Thursday, June 16, 2011

Just don't think about it, and everything will be ok.

Walking with the Beji Bros, savoring the 70-degree weather and clear views of the surrounding volcanoes, we had just returned from a spectactularly scenic hike in a neighboring village.  We were carrying a juicy watermelon (please note “Dirty Dancing” parallel) to a gathering where pie made with real butter would be served. As we walked, we passed a car as “Islands in the Stream” was playing on the radio. Perfection. 

With the close of training and my move to my permanent site before me, I stand on the precipice of yet another change filled with many more unknowns: Will my host family like me? What will my school be like? How I will I spend my days? How the heck will I teach English when some days it seems I can barely speak or write it? Can I survive as the only bule in my village? Will there be rats? It makes glorious days like these particularly potent and worth noting. The bule-bonding, watermelon-carrying, pie-eating, Dolly Parton- listening days could very well be over, but I really have no idea. Perhaps my village holds Kenny Rogers’ number one fan? Maybe pie will be as much a constant in my new village as is nasi (rice). OK, maybe not. 

I came to training braced for pretty much anything and with few expectations. That proved quite successful. I anticipated not liking many people in our training group and prepared myself for a life of total isolation, which actually sounded a bit enticing. Alas, much to my chagrin, I ended up enjoying each and every person in our group. True, I do get annoyed at times when my references to the popular 80s television show, “Small Wonder”, are lost on my village mates. And I get mildly perturbed that they don’t seem to care one tiny bit about the fact that the popular teen singing group, New Edition, was the launching-pad for so many important careers.  But overall, life without them or the other PCVs close-by seems a bit hard to swallow right now. Also, maybe I have grown a bit too attached to my host family and their funny picture-posing ways. Alas, here it comes. Fast. Tomorrow even.

Every December, some of my NYC gang would discuss what the theme of the upcoming year should be. Past mottos include: “Why not?”, “Ask yourself, ‘Is this awesome?’”, and “Check yourself before you wreck yourself”.  I realize it is only June, but my official swearing-in as a PCV seems to align somewhat closely with the insurance council year. So as an ode to my career in life insurance, it seems appropriate to introduce the new mantra now.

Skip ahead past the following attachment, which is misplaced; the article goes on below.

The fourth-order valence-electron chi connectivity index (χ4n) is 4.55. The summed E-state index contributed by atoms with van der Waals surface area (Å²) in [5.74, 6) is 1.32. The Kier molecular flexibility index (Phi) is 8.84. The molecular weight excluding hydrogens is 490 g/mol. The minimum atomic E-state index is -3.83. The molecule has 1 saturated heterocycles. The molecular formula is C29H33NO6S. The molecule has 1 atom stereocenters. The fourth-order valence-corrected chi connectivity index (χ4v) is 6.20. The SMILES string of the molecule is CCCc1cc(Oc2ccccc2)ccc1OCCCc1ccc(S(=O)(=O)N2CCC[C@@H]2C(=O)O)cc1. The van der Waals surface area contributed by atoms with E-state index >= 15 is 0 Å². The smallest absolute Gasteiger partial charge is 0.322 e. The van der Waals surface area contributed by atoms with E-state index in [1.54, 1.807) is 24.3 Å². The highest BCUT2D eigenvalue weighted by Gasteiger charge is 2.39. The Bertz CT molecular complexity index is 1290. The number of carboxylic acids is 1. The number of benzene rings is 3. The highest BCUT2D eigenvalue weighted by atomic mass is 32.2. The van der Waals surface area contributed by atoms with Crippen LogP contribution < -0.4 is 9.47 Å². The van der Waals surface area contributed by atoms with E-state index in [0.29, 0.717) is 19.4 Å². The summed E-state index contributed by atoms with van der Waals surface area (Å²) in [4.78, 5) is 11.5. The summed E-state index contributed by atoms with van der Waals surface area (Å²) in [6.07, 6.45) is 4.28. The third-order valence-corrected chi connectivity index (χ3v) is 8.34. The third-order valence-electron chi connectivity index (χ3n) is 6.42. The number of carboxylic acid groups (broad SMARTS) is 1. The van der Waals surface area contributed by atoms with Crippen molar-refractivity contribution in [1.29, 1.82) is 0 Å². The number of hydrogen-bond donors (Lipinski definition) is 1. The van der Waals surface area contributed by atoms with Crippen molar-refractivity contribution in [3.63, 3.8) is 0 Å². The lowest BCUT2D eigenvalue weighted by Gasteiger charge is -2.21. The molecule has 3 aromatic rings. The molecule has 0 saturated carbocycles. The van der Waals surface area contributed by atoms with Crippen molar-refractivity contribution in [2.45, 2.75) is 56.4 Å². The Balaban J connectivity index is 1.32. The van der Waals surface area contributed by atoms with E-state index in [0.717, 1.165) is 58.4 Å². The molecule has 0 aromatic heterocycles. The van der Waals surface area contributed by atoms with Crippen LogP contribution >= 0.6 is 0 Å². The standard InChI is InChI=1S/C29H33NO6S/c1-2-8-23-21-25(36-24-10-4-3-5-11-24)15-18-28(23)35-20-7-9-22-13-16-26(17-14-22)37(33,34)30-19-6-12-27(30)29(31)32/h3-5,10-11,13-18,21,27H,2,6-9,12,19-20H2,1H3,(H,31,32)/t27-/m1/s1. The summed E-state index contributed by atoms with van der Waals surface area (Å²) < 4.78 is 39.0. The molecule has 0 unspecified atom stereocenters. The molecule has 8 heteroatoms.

“Just don’t think about it, and everything will be ok.” 

  • How did the kindle charger that lay two feet away from me as I slept get stripped of its plastic covering?
Just don’t think about it. 

  • How is it that the fish I am eating could still possibly be good to eat after sitting on the counter all day without being refrigerated?
Just don’t think about it. 

  • How will I memorize in Indonesian how to thank an audience full of people including the US ambassador?
Just don’t think about it. 

  • What will I talk about for 6 hours in a car with my principal who speaks no English as we ride to our new village?
Again, just don’t think about it, and all will be ok. 

And somehow, it truly does end up ok. Worrying and thinking too much really isn’t worth the time as it will probably end up differently than I imagined anyway. 

Just in case the philosophy falls short, and for those times that I am choked with the reality of my new life, perhaps the Bene Gesserit litany against fear sent to me by my pal, Bill, may come in handy. I am only slightly embarrassed that this will be my second Dune reference in two months, but here it is: 

Fear is the mind-killer.
Fear is the little-death that brings total obliteration.
I will face my fear.
I will permit it to pass over me and through me.
And when it has gone past I will turn the inner eye to see its path.
Where the fear has gone there will be nothing.
Only I will remain.


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